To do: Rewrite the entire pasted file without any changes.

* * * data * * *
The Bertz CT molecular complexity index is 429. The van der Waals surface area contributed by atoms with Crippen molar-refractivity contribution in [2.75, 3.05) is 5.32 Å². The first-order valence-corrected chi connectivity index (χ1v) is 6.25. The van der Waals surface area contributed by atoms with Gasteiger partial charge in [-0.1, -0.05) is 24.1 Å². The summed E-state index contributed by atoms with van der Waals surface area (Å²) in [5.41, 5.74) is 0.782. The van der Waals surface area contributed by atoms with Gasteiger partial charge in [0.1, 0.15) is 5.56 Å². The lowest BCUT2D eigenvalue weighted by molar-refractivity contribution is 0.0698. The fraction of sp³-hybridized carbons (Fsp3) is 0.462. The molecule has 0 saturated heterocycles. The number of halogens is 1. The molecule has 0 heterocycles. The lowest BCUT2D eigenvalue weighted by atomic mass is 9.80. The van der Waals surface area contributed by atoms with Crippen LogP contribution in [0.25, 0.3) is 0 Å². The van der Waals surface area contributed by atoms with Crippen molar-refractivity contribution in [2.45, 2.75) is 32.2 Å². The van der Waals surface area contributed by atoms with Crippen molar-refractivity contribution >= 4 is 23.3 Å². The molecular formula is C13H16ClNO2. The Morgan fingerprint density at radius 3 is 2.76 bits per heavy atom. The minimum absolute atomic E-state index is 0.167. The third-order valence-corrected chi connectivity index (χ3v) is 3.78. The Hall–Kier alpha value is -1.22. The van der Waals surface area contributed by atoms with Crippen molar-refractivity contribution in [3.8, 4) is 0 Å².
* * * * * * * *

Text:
The Bertz CT molecular complexity index is 429. The van der Waals surface area contributed by atoms with Crippen molar-refractivity contribution in [2.75, 3.05) is 5.32 Å². The first-order valence-corrected chi connectivity index (χ1v) is 6.25. The van der Waals surface area contributed by atoms with Gasteiger partial charge in [-0.1, -0.05) is 24.1 Å². The summed E-state index contributed by atoms with van der Waals surface area (Å²) in [5.41, 5.74) is 0.782. The van der Waals surface area contributed by atoms with Gasteiger partial charge in [0.1, 0.15) is 5.56 Å². The lowest BCUT2D eigenvalue weighted by molar-refractivity contribution is 0.0698. The fraction of sp³-hybridized carbons (Fsp3) is 0.462. The molecule has 0 saturated heterocycles. The number of halogens is 1. The molecule has 0 heterocycles. The lowest BCUT2D eigenvalue weighted by atomic mass is 9.80. The van der Waals surface area contributed by atoms with Crippen LogP contribution in [0.25, 0.3) is 0 Å². The van der Waals surface area contributed by atoms with Crippen molar-refractivity contribution in [2.45, 2.75) is 32.2 Å². The van der Waals surface area contributed by atoms with Crippen molar-refractivity contribution >= 4 is 23.3 Å². The molecular formula is C13H16ClNO2. The Morgan fingerprint density at radius 3 is 2.76 bits per heavy atom. The minimum absolute atomic E-state index is 0.167. The third-order valence-corrected chi connectivity index (χ3v) is 3.78. The Hall–Kier alpha value is -1.22. The van der Waals surface area contributed by atoms with Crippen molar-refractivity contribution in [3.8, 4) is 0 Å².